- 2015 Federal Election
- BC Jobs
- Victoria News
- Oak Bay News
- Peninsula News Review
- Saanich News
- Real Estate Victoria
Neighbourhoods boast emergency prep packs
If you lived in Greater Victoria in 1996, you remember The Snowstorm.
When the first flakes began to fall 15 years ago on the morning of Dec. 21, few realized that by the time the storm ended the entire region would be thrown into survival mode.
The roads were closed, which meant many stores stayed shuttered, which meant too many people were left woefully unprepared.
In Langford, home to 17,500 residents at the time, a decision was made to make sure the community was better prepared.
The municipality organized a group of volunteers to better help residents caught up in catastrophe.
“People were stranded all across the area, stranded by the snowstorm,” said Tom Burchill, a director with Langford Emergency Support Services. “Since then people have been stranded by power outages, wind storms – all sorts of natural disasters.”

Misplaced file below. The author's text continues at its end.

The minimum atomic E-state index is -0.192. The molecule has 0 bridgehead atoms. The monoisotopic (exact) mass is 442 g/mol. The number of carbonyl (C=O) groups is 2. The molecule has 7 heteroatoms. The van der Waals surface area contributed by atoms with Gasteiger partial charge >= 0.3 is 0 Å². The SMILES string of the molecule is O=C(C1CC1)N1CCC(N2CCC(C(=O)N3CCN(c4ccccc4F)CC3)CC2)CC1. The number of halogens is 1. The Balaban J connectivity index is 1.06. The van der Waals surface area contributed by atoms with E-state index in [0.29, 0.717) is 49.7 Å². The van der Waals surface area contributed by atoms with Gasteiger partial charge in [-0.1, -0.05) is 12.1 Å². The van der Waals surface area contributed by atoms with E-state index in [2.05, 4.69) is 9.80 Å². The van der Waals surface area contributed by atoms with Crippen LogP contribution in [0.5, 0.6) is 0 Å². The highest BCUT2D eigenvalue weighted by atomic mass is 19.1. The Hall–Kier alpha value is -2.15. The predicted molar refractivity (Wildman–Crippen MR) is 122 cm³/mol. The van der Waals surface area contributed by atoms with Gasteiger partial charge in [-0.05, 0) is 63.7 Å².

Among the strategies developed was a plan to store materials needed to create emergency reception centres at strategic locations across Langford.
The kits are tucked away until needed and include signage and administrative materials to organize people who have been displaced by an emergency.
The problem, however, is Langford is growing so quickly that new neighbourhoods are sprouting up in need of their very own reception centres.
Last month, volunteers brought four large bins to Crystal View elementary school, located in a relatively new neighbourhood.
Langford also has kits stored for emergency reception centres at Willway, Happy Valley, Lakewood and Spencer schools. The Eagle Ridge arena can also serve as a reception centre in event of disaster.
Each centre can be quickly set up to help people who find themselves without a home. However, it’s also important for individuals to help themselves.
“One of the big things I’m involved in is educating the public on emergency preparedness,” Burchill said, explaining that everyone should be prepared to make due on their own for 72 hours.
People also need to plan for the unthinkable, such as a fire or flood that forces them to leave their home suddenly.
Families should have an emergency bag packed and stored near an exit in case they need to grab it and run.